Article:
What is the hardest thing about being vegan? I had thought about this before, as I am sure we all have, and then the other day the answer came to me quite forcefully. I would say that the biggest challenge in being vegan is dealing with is the antagonism and harassment we get from so much of the world. You know, the interrogations, the snide and sarcastic comments, the put-downs, the “jokes”, and so on.
I am still quite upset about an incident where I felt persecuted the other day. I was visiting my mother, and friends of hers, a married couple, dropped by. I often can't fathom what my Mum's motives are, but she told them I was vegan, and then started describing what I wouldn't eat, what I used to eat, and so on. I don't usually tell people about my diet unless I have to, as I just want a quiet life – I don't want to get into arguments about it. But of course, with my Mum broaching the subject, I then got the usual third-degree interrogation: why are you vegan? What do you eat? Aren't plants living things too? All the usual. I tried to patiently explain to them that vegans only eat a plant-based diet. That sounds quite simple and self-explanatory, doesn't it? But my Mum's friend had to ask me to confirm:
“Does that include nuts?” (Yes really! I thought everyone would know that nuts are plants, but apparently not!)
Worse than that, however, was her husband. I thought I had explained adequately and hoped we could just drop the subject. But oh no, you never get off that easily, do you? The friend's husband then said:
“What about a nice juicy steak, you can still eat those, can't you?”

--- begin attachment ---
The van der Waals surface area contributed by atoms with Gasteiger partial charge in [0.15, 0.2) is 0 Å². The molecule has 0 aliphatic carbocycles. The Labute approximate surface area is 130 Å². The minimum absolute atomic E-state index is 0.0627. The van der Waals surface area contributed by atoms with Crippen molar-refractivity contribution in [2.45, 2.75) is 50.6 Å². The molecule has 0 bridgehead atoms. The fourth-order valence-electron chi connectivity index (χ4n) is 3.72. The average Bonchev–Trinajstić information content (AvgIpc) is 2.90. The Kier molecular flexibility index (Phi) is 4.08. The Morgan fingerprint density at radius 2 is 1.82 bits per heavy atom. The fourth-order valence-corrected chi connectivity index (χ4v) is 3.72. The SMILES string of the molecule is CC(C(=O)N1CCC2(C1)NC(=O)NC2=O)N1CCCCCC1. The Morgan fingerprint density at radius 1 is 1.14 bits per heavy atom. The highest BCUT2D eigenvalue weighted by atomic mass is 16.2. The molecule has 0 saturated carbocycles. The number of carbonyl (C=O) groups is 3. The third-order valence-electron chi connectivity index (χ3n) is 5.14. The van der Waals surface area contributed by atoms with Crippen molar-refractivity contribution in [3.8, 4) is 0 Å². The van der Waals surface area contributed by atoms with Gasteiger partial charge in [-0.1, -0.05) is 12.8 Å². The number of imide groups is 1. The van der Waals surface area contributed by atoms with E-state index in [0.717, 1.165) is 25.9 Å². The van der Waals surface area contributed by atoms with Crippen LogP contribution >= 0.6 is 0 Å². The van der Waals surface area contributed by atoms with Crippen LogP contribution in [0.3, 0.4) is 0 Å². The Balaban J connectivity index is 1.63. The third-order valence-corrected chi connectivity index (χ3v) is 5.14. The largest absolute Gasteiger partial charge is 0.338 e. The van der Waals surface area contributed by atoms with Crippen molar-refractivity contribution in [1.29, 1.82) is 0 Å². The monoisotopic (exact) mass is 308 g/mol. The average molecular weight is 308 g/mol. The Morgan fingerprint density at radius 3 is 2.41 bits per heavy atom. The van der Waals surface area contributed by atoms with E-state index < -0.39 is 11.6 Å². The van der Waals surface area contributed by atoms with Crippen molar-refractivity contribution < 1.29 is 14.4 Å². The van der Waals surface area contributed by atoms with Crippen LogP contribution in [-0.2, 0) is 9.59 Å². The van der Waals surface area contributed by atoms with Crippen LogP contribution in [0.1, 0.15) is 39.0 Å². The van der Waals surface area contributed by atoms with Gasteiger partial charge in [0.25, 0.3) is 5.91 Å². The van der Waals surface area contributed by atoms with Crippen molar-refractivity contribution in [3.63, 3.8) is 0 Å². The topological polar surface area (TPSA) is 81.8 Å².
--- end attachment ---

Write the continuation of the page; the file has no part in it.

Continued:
What are you supposed to say to stupid, facetious questions like that?! I just said “Yes” sarcastically. Then a bit later he said:
“And what about bacon, I bet you can still eat crispy bacon, can't you?”
It was getting hard by this point to avoid being rude to him, and tell him I thought he was being a complete a***hole! I don't want to make scenes if I can avoid it though – I know my Mother would have given me a hard time if I had had a row with him! He then said he didn’t know how I could possibly enjoy food at all. Ha ha! That’s a good one, isn’t it? I wish I didn’t enjoy my food so much; I might be able to lose some weight then!
Then my Mother decided to chip in with her views on veganism, i.e. why she won't go vegan. So at that point, to try to end the discussion, I had a bit of a rant. I said something like:
“OK, since you are all so interested in my diet, I will tell you all the reasons why I am vegan. It is not just about saving animals, although that is a large part of it. It is also better for the environment, and could help to end starvation in the world – many more people could be fed on a plant-based diet. It is also better for your health. So there are a lot of good reasons to be vegan. “
At that point they all went quiet, and changed the subject! Which was exactly what I was hoping for.
The kind of harassment we have to put up with is totally unacceptable really, I think you will all agree. It would not be tolerated against other minority groups, lifestyles, and sectors of society. For example, if you meet someone and they tell you they are gay, is it acceptable to start quizzing them about their lifestyle, habits, etc., and say you can’t imagine how they could possibly enjoy having same-sex relationships?! No, it’s not, those sorts of remarks would be considered homophobic, and there is legislation about that these days. So why do we have to endure it? A friend of mine calls the prejudice against vegetarians and vegans “vegephobia”! Good word, but it sounds more like a fear of vegetables than anything else!
(The photo of is of me taken at an all-vegetarian dinner I went to recently, which I wrote about here, the Bou Bhaat party.)
I hope you got something out of this blog and your votes and comments are much appreciated.